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Learn from real users: get started with website usability testing today
Website usability is at the heart of customer-centricity. If you give your potential customers a difficult, complex, or broken experience, it’s unlikely they’ll stick with you for long.
Last updated17 Sep 2021
Usability testing helps you make sure that visitors can interact with your website without experiencing any friction or obstacles. In this piece, you’ll learn how you can start testing your website’s usability today, with just your computer and a set of software tools. We’ll tell you how you can get quick results, easily—no lab, no extra (expensive) equipment, no outside moderators: just you and your trusty laptop (you can even stay in your pajamas!). We cover:
What is website usability testing?
Website usability testing is a method of observing user behavior to test the design and functionality of a website.
With website usability testing you can learn whether your visitors:
Understand how to navigate your site
Can carry out tasks across its pages
Through moderated and unmoderated techniques (i.e., with or without a facilitator or testing script), website usability testing gives you meaningful and actionable data about how visitors experience your website, so you can make a positive impact on its design and functionality.
Why is website usability testing important?
Your company’s website might be the only point of contact you have with prospects or customers, which makes usability incredibly important: how easy it is for potential customers to accomplish their goals may determine whether they bounce or exit, or stick around and make it through the check-out process.
By testing your site’s functionality, you’ll uncover usability pain points or website bugs users encounter on your site (for example: missing or broken elements, a confusing design, or an ineffective call-to-action), which will lead to opportunities for you to fix them and improve the user experience (UX) (and increase conversions as a result).
You can also take advantage of usability testing to get feedback on changes before you roll them out to your entire customer base—so if a few testers report issues or lack of clarity, you can course-correct accordingly.
Hear it from the expert: I employ usability testing when I’m looking to gut-check myself as a designer. Sometimes I run designs by my cross-functional squad or the design team and we all have conflicting feedback. The catch is, we’re not always our user so it’s hard to sift through and agree on the best way forward. Usability testing cuts through the noise and reveals if the usability of a proposed design meets basic expectations. It’s a great way to quickly de-risk engineering investment. I also like to iterate on designs as we receive more and more information, so usability testing is a great way to move fast and not break too many things in the process.
Different types of website usability tests
Usability testing is an essential step in giving your visitors a smooth online experience (for businesses selling online, this is known as the ecommerce customer journey), but to get the most accurate and actionable results, you have to make several decisions about the type of testing that would be appropriate for your site based on your resources (i.e., time and money), target audience, and research objectives. For example:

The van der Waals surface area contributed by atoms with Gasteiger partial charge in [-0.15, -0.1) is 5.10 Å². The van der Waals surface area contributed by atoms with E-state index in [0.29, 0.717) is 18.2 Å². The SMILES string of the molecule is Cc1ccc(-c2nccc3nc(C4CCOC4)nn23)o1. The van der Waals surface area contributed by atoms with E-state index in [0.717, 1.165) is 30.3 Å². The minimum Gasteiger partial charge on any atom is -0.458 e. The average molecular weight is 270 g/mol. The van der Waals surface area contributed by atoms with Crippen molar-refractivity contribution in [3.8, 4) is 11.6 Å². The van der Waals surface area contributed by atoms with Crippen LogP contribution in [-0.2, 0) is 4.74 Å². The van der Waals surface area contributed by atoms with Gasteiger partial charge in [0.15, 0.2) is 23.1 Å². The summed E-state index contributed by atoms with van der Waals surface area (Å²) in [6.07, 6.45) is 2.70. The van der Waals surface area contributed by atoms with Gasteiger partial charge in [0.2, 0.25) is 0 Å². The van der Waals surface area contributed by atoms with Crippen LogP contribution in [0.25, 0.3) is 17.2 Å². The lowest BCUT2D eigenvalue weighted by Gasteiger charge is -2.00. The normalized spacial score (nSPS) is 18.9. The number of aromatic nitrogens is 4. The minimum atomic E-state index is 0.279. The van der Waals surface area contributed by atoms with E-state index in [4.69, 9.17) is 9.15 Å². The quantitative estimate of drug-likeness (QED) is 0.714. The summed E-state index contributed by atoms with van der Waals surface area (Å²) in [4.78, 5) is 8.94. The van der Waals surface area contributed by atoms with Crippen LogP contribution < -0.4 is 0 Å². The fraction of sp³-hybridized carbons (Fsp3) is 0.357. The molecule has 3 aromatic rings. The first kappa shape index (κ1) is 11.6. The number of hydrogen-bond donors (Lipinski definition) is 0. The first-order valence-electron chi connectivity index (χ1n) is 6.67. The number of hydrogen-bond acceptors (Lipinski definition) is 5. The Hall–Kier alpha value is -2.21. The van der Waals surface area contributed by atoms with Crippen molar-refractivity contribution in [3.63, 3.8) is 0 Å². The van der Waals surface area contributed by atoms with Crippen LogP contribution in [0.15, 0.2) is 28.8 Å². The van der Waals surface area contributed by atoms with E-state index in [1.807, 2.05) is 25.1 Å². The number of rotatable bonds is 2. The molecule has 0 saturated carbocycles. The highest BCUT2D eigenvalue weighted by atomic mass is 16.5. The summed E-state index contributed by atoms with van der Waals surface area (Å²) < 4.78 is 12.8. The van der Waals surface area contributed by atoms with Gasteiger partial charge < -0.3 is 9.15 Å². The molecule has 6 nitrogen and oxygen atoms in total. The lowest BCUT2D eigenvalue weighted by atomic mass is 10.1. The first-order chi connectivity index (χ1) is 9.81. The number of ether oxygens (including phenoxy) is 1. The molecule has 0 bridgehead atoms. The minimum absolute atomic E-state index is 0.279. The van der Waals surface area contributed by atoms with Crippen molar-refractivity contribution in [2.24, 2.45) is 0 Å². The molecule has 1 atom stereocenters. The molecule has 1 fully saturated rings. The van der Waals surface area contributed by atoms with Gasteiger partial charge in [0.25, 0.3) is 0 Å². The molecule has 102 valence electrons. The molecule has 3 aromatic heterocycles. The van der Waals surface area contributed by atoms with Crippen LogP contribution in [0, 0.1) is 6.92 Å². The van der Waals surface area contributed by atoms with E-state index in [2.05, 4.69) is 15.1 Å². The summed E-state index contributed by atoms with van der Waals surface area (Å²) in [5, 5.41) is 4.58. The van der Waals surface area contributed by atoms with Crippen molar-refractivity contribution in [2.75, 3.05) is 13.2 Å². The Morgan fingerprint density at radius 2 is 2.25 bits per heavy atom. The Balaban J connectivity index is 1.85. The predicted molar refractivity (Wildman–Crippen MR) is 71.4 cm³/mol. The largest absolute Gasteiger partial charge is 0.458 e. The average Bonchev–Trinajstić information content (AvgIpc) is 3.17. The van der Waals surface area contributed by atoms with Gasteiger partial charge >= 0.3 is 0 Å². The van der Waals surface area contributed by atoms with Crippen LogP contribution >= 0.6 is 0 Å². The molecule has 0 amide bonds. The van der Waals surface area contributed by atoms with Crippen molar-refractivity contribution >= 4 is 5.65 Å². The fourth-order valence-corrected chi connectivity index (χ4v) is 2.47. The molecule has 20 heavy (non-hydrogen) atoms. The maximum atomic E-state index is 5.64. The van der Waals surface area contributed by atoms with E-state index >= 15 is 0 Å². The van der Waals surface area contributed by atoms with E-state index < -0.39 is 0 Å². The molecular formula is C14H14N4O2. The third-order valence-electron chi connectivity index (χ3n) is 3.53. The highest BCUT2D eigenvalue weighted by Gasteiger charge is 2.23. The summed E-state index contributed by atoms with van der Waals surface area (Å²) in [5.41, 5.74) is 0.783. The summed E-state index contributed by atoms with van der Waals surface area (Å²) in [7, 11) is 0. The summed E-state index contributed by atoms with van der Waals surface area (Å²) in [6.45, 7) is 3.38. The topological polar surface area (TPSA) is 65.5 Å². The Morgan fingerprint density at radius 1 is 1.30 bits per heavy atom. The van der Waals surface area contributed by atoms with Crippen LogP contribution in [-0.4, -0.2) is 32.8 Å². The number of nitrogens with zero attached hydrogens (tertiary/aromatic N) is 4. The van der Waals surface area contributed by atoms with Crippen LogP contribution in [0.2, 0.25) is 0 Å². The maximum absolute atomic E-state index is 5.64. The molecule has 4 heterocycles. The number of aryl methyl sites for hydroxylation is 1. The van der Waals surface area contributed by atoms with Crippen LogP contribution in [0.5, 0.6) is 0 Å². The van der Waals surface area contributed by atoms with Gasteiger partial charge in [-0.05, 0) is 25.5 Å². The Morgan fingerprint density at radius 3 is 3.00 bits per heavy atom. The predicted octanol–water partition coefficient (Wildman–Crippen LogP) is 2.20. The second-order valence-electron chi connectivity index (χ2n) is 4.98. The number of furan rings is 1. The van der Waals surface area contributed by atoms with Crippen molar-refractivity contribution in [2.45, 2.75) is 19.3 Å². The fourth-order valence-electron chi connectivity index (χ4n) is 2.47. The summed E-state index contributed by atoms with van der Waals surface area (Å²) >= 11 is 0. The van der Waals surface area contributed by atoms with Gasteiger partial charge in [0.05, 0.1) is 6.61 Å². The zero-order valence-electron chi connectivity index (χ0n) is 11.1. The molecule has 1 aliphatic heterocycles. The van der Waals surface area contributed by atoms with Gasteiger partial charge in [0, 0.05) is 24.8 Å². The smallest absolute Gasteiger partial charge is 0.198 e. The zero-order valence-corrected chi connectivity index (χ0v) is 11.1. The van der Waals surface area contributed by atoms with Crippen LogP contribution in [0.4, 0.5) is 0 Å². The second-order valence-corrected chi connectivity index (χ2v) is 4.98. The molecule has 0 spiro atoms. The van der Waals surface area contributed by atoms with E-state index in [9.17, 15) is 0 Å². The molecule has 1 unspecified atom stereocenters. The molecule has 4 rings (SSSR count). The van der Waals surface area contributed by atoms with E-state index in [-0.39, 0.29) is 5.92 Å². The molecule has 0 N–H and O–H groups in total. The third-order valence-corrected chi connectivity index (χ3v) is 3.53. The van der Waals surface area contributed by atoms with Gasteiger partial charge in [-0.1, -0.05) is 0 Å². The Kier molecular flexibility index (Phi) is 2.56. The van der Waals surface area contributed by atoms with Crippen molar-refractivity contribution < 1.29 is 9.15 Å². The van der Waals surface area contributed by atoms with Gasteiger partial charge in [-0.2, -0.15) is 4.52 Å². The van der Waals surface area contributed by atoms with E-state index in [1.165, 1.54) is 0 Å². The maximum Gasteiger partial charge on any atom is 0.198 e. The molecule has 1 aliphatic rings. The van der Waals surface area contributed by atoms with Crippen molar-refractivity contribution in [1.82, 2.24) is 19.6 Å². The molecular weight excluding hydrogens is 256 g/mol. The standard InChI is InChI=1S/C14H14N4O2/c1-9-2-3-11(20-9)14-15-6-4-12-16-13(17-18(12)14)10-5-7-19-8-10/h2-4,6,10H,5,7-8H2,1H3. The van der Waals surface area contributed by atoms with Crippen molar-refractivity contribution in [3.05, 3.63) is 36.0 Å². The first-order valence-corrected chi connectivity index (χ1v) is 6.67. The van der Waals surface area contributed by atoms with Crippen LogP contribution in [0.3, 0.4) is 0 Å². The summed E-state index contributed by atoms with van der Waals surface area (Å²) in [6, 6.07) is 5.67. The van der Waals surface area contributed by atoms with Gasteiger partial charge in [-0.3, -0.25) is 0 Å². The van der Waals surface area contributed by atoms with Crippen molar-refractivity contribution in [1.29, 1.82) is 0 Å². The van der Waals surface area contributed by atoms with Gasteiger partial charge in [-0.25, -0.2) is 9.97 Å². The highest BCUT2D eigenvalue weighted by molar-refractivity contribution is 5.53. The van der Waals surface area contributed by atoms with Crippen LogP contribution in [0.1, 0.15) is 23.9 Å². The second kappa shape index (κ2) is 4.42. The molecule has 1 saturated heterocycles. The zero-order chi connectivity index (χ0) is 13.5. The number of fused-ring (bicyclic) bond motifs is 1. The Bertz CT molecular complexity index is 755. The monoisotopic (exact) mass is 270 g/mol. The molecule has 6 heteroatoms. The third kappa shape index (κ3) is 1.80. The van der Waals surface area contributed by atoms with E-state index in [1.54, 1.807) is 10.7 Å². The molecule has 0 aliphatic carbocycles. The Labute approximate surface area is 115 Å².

Should your usability test be moderated or unmoderated?
Moderated tests are done either in-person or remotely, and are led by a professional moderator who guides and observes participants through the testing process from start to finish. Unmoderated tests are done without a guide or on-site observer, and test subjects can participate from anywhere.
THE OPENING SCREEN OF AN UNMODERATED + SCRIPTED TEST WE RAN AT HOTJAR
Can you perform a remote usability test or does it need to be done in person?
Remote tests are done either online or over the phone—test subjects can participate from anywhere, even from their own homes or offices. In-person tests are completed in the presence of a professional moderator who will observe participants’ actions, body language, and facial expressions. These tests are run in a testing lab or office.
OUR SENIOR EDITOR FIO (RIGHT) OBSERVING A MODERATED, IN-LAB TESTING SESSION
Should your website usability test be scripted or unscripted?
Scripted usability tests are designed to take people through a set of specific, predetermined steps and tasks to see how they respond to a particular page or set of pages on your site. Unscripted usability tests allow you to observe visitors’ movements and actions on your website while they browse naturally, without guidance or direction.
Session recordings are an example of an unmoderated, remote, unscripted test, and are a very ‘organic’ method of website usability testing as they let you observe anonymized users as they navigate through your pages on their own terms (more on this later).
CLICK HERE TO SEE THE FULL RECORDING
Usability testing for an ecommerce site
For ecommerce sites, website usability testing can be especially effective when:
Investigating existing performance, for example by reviewing the check-out process and looking for issues or obstacles
Launching new site elements on a product or check-out page. For example, how are users interacting with new elements or features? Are they getting stuck anywhere?
Hear it from the expert: Usability testing helps drive conversion, a vital metric in ecommerce. As one of the largest North American sellers of appliance parts, we need usability testing to uncover the navigation issues people encounter as they attempt to find their desired part on our site. Navigation is crucial because it can hamper the users' path to a successful purchase, but also increase returns and support calls if they end up purchasing an incompatible product. Usability testing effectively ensures that our users can get to the part they need on our site and purchase it with confidence.
Here are two examples of usability testing methods for ecommerce sites, depending on your resources and goals:
If you have time and room in your budget → try a moderated + in-person test